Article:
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5 Women Reach High Office In Libya’s Government But Long Road Ahead

 

Five women will hold important ministries in Libya’s new government for the first time in the country’s history.

While the move has been praised it is far from achieving parity in the UN-sponsored transitional government led by Abdelhamid al-Dabaiba.

Libya descended into conflict after dictator Moamer Kadhafi was toppled and killed in a NATO-backed uprising in 2011, with an array of forces battling to fill the void.

The transitional Government of National Unity (GNU), which took office this week, faces the challenge of pulling the country out of a decade of chaos and divisions, by leading it to national elections in December.

But with five women among its 26 ministers and six ministers of state, it also marks relative progress for women in politics.

This is a “major step to advance women’s rights,” said UN Women in Libya, while US Ambassador to Libya, Richard Norland, said it was a “historic time for Libyan women,”

The cabinet is comprised of 26 ministers and six ministers of state, with women assigned to five posts, including the key foreign affairs and justice portfolios.

Who are the ministers?

Najla al-Mangoush: An activist from Benghazi, has been appointed as head of Foreign Affairs. The trained lawyer became known in 2011 after she became part of the National Transitional Council (CNT), the official body of the 2011 revolution that ousted Colonel Muammar Gaddafi from power.

Mabrouka Touki Othman Aoki : An academic from Fezzan who holds a degree in nuclear physics, will head the Ministry of Justice.

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Halima Ibrahim Abderrahmane: The lawyer from Gharyan will head the Ministry of Justice.

Wafaa Abou Bakr Muhammad Al-Kilani: Will lead the Ministry of Social Affairs

Houria Khalifa Miloud al-Turman**: **Will lead the Ministry of Women’s Affairs

‘Big step’ but ‘long road ahead’

Some Libyans on social media have welcomed the announcements as “a big step”, a “leap for society” and a “promising start”.

But activists are less enthusiastic, arguing that the new executive had the opportunity to do more.

In a statement to the UN Human Rights Council this week, Britain urged the GNU to “work towards the full, equal and meaningful participation of women, including in conflict resolution and decision-making”.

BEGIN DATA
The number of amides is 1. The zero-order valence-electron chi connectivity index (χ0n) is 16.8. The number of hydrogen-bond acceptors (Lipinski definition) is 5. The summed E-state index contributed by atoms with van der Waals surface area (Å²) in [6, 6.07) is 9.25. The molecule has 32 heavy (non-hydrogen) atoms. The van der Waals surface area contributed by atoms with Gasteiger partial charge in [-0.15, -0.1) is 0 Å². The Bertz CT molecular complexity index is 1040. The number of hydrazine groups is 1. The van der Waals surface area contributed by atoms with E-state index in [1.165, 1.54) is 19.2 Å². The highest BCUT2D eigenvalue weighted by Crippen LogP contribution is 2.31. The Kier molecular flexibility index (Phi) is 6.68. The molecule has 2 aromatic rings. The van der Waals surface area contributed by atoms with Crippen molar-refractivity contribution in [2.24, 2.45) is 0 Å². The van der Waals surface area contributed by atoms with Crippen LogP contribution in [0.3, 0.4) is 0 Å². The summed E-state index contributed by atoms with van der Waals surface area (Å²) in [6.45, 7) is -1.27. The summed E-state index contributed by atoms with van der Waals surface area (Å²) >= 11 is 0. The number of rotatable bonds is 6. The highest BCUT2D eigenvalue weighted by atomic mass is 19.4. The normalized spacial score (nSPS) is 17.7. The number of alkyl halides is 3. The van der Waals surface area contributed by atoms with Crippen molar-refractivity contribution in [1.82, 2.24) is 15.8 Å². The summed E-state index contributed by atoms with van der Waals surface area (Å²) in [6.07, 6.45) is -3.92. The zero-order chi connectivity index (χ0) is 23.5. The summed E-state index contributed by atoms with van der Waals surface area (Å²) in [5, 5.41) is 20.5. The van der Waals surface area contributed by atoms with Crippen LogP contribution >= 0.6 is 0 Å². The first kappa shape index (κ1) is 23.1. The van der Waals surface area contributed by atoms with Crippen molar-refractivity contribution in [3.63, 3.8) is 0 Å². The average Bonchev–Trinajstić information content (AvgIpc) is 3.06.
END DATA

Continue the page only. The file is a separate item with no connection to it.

“Women remain under-represented in all governance institutions and processes in Libya,” it warned.

Interim Prime Minister Abdul Hamid Dbeibah, sworn in on Monday, was selected last month alongside a three-member presidency council as part of a UN-sponsored process launched in November.

Activists point to his pledge when a candidate in the UN process to allocate 30 percent of ministerial positions to women.

Under the current line-up, women account for just half that amount.

“We are proud to see Libyan women named to key posts, but also unhappy that the prime minister failed to keep his commitment,” said Ghalia Sassi, president of the women’s association Maaha (With Her).

She vowed activists would keep up pressure on the government to adjust its course, but said there was “a long road ahead”.

‘Silencing’ women activists’

Although Libyan women played a key role during the 2011 uprising, they have had a limited presence in previous transitional bodies and in the current parliament.

The GNU’s predecessor, the Government of National Accord, headquartered in western Libya and established in 2016, had just two women from some 30 portfolios.

A parallel eastern administration, not recognised by the international community, had just one.

And while a decade of insecurity and conflict has had a profound impact on daily life in Libya, a worrying development has been violence against rights activists, including women.

In November, unidentified armed men gunned down lawyer and women’s activist Hanan al-Barassi in broad daylight in Benghazi.

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Written by PH

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